Holden, located in Washington’s Cascade Mountains above the West side of Lake Chelan, originated as a copper-mining company town in 1937. In 1960, three years after the operation shut down, it was transformed into a non-profit Lutheran retreat center, now known as Holden Village. Both the mining and Lutheran communities have generated substantial archival collections, the three largest of which are currently housed at the University of Washington, Pacific Lutheran University, and Holden itself. Making use of finding aids, reports and summaries written by past and present Holden archivists, and the personal recollections of former residents, this paper traces the history of these collections, including episodes of both institutional neglect and concerted preservation efforts. To some extent, this history serves as a case study for the archival challenges faced by small, remote communities, but it also demonstrates ways in which Holden may be unique.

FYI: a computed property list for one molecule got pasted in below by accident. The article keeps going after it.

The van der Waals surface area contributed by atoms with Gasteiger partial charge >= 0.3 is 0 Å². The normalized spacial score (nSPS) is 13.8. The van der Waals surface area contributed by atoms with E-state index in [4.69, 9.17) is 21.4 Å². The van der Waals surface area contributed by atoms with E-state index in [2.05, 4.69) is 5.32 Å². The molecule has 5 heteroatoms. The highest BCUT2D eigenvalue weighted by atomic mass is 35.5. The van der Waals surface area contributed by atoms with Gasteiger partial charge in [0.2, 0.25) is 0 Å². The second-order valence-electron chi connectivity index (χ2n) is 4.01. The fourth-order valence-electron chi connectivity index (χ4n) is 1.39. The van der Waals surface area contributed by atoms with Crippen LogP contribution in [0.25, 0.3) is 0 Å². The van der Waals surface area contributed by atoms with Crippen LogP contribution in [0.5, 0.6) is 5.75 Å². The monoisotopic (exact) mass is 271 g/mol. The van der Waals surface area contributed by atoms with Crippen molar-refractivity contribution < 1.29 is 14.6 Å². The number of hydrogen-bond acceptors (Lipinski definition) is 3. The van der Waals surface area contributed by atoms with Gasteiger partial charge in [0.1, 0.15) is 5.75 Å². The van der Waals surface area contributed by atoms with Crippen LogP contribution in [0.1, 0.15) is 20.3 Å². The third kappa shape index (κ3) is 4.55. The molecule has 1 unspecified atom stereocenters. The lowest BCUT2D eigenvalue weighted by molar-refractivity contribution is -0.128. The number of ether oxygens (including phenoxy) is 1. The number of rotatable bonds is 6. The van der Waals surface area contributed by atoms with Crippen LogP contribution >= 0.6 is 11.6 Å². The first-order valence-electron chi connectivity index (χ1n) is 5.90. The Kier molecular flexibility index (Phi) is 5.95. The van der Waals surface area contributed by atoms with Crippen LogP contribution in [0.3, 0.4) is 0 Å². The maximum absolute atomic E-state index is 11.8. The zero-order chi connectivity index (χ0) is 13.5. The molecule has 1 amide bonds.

Mattias Olshausen is a Research & Instruction librarian at Central Washington University in Ellensburg, Washington. He is also co-editor of the International Journal of Undergraduate Research & Creative Activities.
"The Archival Challenges and Choices of a Small Non-profit Organization Attempting to Preserve Its Unique Past,"
Journal of Western Archives: Vol. 10
, Article 6.
Available at: https://digitalcommons.usu.edu/westernarchives/vol10/iss2/6